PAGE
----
In the end, there were no two ways about it: A superstar is exactly what Lupe Fiasco is.
The Toadies, 7:30-8:30
And from that exquisite high we fall to another inexplicable and dreadful low.
Not only are the Toadies thoroughly (just fill that adjective in here yourself this time, OK?) in that horrible, pseudo-hard-rockin', look at us we're jamming, man mock-alternative way typified by Sponge, Third Eye Blind, Candlebox and that not-at-all-missed ilk, but this is the second time that the group has played Lollapalooza.
I thought for a second that the only way to explain the repeat, unwelcome but very high-profile presence here of Vaden Todd Lewis and his bandmates is that they must be managed by Lollapalooza's Austin, TX-based promoters C3 Presents, but it ain't so. (Festival acts this year that the company does manage include What Made Milwaukee Famous, Free Sol, Black Joe Lewis and, of course, the beyond dreaded Blues Traveler.)
Turns out the Toadies re from Fort Worth, TX, though, and I suppose it's just enough that Texans stick together. (Remember the Alamo?) But hey, it's not like we have to import this kind of god-awful group because we have a shortage of them in these parts. It's just that here, they all tend to sound a bit more like Disturbed.
Oh, yeah, I almost forgot: These goobers actually came out, played a mighty Black Sabbath riff, but stopped short of delivering the tune. Not only do they not deliver the rock, but they're pathetic teases to boot.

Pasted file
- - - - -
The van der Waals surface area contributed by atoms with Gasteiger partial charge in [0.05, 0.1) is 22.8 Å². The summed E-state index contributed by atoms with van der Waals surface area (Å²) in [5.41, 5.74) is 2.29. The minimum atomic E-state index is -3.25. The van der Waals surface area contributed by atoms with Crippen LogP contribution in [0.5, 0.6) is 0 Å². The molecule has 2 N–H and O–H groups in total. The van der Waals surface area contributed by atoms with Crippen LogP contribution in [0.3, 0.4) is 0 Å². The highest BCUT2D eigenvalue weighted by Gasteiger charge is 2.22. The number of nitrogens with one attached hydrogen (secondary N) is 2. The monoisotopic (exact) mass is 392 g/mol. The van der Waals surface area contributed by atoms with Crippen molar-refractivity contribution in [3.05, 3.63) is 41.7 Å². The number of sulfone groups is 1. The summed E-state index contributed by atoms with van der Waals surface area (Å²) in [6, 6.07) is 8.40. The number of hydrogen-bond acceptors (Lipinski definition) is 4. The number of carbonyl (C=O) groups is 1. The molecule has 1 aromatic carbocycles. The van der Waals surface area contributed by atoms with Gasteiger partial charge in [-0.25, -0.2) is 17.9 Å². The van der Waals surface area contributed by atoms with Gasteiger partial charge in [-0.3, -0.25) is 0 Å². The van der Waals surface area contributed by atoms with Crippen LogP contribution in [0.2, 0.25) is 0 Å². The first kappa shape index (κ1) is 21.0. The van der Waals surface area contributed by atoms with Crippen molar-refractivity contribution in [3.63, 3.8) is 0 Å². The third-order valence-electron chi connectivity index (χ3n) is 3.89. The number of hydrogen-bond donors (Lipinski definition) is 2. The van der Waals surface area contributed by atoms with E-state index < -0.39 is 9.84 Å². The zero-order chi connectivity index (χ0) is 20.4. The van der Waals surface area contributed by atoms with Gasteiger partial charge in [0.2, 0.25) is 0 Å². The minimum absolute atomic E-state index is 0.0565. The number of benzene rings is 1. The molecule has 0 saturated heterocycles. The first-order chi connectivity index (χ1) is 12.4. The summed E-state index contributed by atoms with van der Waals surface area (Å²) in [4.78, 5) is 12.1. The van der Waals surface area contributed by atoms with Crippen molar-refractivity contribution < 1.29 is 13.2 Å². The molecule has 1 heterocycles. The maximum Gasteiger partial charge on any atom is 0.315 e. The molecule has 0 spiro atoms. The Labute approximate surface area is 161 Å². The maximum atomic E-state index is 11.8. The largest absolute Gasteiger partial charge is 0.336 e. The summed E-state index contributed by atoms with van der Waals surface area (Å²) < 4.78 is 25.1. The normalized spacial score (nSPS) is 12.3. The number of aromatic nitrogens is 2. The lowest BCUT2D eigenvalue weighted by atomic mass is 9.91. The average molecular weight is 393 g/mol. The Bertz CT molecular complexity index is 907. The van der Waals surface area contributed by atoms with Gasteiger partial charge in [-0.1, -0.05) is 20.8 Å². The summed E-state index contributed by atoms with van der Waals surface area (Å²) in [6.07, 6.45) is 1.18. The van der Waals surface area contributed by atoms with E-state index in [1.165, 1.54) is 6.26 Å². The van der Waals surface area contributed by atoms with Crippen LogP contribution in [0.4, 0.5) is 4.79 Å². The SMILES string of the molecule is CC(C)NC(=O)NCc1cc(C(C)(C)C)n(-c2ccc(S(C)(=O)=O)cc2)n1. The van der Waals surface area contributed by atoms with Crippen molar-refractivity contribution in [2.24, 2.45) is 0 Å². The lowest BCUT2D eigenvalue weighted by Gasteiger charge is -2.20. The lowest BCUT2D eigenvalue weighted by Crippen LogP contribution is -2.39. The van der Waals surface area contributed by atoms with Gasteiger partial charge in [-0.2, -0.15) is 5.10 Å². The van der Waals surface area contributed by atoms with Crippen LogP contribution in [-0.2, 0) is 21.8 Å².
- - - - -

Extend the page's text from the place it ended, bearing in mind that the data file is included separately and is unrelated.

Stop the presses!!!
Actually fulfilling the breathless rumors of the days preceding the festival, unlike a certain Democratic contender for President, LINDSEY LOHAN CAME TO LOLLAPALOOZA!
That is all. And I for one really don't care to know anything more about it.
Oh. My. God.
The Toadies are STILL playing. "We have time for one more! You guys are awesome! This has been a great festival, a great experience, your guys are killer!"
The only possible way this could get any worse is if LiLo came out and joined them.
Rage Against the Machine vocalist Zack de la Rocha fights the power... again. Photo by Marty Perez for the Sun-Times
Rage Against the Machine, 8:30-10
Finally, it was time for the reunited godfathers of rap-rock, headlining the main stage in the south at Hutchinson Field and playing opposite Wilco up in the north. Though obviously not quite as full as it was for Radiohead, who played unopposed on Friday, the dirt bowl was once again an endless mass of bouncing, seething and sweating souls, all responding to the frenetic energy of unable to sustain (or even launch) a solo career vocalist Zack de la Rocha, bassist Tim Commerford, drummer Brad Wilk and the band's real star, Libertyville-bred guitarist Tom Morello, partying once again like it was 1993, the year the group first played Lollapalooza, months after the release of its self-titled debut.